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Rice v. Harken Exploration Co.

ELR Citation: 31 ELR 20599
Nos. 99-11229, 250 F.3d 264/52 ERC 1321/(5th Cir., 04/25/2001)

The court affirms a district court's grant of summary judgment to an oil company on landowners' claims that the company discharged oil into or upon navigable waters in violation of the Oil Pollution Act (OPA). The landowners claimed that surface water on their property was contaminated in violation of the OPA when the oil company's discharges seeped through the ground into groundwater and, in turn, contaminated several bodies of surface water. The court first holds that the term "navigable waters" in the OPA has the same meaning as it does in the Clean Water Act (CWA), and, based on the U.S. Supreme Court's decision in Solid Waste Agency of Northern Cook County v. U.S. Army Corps of Engineers, 121 S. Ct. 675, 31 ELR 20382 (2001), it appears that a body of water is subject to regulation under the CWA if the body of water is actually navigable or is adjacent to an open body of navigable water. The bodies of water the landowners seek to protect are consistently referred to in the record as intermittent streams that only infrequently contain running water, and there is nothing in the record to prove that these waters are sufficiently linked to an open body of navigable water as to qualify for protection under the OPA. The court next holds that there is no evidence of oil discharge directly into any water on the landowners' property. It would be an unwarranted expansion of the OPA to conclude that a discharge onto dry land, some of which eventually reaches groundwater and some of the latter of which still later may reach navigable waters, is the equivalent of a discharge into or upon the navigable waters. The landowners further claimed that the oil company discharged oil onto land and, thereby, violated the OPA by contaminating groundwater on the landowner's property. The court holds, however, that groundwater is not within the class of waters protected by the CWA, and the landowner failed to provide any reason to construe the term "waters of the United States" more expansively in the OPA than in the CWA. Therefore, subsurface waters are not waters of the United States under the OPA.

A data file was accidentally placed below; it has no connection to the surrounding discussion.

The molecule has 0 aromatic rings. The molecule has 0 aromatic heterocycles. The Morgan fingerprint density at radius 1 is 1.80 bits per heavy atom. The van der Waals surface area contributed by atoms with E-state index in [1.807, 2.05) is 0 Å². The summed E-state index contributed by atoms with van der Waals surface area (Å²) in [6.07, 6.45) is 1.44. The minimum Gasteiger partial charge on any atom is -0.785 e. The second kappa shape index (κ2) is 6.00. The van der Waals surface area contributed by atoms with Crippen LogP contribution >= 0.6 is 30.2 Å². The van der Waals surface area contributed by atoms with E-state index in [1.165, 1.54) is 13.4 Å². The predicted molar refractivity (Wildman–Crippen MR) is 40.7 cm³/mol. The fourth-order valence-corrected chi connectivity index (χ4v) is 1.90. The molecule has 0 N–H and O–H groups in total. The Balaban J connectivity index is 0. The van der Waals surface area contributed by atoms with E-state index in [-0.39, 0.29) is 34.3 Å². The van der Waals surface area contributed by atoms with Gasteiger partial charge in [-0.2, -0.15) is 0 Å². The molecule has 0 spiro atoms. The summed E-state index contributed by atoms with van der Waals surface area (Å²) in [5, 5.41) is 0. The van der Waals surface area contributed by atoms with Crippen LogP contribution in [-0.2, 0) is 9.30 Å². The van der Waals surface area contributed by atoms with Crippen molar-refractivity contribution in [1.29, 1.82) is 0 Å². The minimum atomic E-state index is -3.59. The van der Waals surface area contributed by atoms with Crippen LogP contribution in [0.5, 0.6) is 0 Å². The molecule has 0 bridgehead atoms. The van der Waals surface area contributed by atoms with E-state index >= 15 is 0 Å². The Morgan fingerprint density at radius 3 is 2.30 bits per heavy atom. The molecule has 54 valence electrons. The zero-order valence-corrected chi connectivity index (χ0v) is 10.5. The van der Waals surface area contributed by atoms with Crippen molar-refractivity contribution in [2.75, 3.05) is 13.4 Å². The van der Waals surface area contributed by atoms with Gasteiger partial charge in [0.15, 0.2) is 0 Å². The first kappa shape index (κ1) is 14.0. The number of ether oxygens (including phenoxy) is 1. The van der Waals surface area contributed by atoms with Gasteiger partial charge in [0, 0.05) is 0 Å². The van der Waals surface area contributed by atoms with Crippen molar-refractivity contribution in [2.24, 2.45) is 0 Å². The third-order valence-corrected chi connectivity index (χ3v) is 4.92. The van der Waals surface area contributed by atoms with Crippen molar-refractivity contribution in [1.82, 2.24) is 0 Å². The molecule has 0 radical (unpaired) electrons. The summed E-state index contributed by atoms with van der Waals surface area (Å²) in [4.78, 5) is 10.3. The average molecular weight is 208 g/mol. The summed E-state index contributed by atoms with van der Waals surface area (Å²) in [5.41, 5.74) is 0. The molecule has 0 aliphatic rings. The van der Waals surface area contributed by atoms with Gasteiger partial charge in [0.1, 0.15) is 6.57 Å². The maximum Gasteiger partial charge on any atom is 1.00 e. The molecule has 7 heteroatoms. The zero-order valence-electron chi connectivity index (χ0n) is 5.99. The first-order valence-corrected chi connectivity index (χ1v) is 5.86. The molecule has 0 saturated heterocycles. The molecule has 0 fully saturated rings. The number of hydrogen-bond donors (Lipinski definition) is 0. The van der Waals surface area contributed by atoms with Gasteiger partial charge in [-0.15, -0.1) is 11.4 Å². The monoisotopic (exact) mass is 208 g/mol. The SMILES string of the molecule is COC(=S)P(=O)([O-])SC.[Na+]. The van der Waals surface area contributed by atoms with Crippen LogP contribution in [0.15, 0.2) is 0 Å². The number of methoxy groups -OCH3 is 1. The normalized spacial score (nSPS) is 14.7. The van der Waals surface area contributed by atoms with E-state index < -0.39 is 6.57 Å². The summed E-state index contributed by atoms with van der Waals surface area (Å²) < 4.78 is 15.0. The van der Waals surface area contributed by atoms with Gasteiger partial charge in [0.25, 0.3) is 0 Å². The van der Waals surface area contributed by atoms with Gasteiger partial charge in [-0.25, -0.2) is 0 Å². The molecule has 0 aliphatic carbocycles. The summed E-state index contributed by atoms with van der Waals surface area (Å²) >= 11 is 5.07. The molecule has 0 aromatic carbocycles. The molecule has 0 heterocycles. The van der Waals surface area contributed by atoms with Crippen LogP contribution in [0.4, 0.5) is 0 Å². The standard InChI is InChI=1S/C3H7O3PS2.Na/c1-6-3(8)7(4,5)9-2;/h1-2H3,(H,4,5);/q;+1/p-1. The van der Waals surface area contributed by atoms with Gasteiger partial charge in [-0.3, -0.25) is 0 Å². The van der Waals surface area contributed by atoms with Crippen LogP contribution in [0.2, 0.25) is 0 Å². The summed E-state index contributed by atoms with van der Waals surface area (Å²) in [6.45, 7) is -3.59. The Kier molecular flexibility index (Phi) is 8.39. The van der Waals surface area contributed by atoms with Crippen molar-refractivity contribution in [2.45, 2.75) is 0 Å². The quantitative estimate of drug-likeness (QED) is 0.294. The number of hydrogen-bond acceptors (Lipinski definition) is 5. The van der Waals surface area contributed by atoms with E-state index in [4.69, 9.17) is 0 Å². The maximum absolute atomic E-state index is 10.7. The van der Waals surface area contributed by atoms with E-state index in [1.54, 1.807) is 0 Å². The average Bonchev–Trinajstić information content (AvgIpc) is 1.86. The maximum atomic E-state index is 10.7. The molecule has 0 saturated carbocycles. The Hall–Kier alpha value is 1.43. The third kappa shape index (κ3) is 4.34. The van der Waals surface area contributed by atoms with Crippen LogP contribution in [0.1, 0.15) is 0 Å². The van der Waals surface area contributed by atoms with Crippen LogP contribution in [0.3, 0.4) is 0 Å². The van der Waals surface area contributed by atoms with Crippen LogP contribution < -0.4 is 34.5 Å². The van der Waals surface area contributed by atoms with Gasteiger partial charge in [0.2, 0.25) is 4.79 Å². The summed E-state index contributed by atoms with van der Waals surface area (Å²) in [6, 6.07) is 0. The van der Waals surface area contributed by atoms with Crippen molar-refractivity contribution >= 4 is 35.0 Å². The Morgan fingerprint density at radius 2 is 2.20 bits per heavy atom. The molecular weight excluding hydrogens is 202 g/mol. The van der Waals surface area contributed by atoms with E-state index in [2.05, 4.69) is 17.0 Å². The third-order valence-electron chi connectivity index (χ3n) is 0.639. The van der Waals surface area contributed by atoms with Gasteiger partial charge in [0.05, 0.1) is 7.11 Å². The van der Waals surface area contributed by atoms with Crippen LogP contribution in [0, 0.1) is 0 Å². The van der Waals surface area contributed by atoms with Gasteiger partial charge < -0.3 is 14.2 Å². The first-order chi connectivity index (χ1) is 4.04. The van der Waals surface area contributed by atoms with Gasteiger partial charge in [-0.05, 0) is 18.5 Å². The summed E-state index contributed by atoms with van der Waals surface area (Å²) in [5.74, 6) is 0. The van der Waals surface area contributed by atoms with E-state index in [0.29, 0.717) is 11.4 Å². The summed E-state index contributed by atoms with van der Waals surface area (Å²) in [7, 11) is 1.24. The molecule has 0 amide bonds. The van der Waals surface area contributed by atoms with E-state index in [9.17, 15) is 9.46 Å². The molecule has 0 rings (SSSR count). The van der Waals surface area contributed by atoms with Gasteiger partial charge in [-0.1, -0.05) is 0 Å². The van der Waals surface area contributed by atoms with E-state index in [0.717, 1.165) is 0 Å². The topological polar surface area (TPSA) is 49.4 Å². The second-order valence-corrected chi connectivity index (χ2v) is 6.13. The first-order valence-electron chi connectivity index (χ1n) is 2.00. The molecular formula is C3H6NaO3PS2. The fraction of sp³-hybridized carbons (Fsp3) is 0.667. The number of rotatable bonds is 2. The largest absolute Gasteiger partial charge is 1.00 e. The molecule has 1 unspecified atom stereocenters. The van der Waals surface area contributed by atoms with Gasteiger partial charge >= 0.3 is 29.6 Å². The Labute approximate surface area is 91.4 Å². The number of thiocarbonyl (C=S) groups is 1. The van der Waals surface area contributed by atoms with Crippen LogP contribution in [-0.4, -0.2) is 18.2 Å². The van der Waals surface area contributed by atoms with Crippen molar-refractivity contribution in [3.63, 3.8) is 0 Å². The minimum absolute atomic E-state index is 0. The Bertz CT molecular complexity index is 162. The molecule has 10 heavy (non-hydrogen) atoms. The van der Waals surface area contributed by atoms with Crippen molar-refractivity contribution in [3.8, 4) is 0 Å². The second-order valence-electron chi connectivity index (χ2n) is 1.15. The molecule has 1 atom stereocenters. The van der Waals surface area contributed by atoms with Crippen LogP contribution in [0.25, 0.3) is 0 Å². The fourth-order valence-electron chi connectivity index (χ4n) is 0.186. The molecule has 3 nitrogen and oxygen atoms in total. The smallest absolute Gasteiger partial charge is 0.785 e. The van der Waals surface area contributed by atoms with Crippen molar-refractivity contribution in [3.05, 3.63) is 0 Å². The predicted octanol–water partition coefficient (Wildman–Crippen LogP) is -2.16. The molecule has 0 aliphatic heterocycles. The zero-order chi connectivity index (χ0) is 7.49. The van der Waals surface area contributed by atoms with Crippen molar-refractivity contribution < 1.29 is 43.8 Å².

Counsel for Plaintiffs
James H. Wood
Wood Law Firm
500 S. Taylor St., Amarillo TX 79101
(806) 372-1727

Counsel for Defendant
Kelli M. Hinson
Carrington, Coleman, Sloman & Blumenthal
200 Crescent Court, Ste. 1500, Dallas TX 75201
(214) 855-3000/3110

Garwood, J. Before Higginbotham and Stewart, JJ.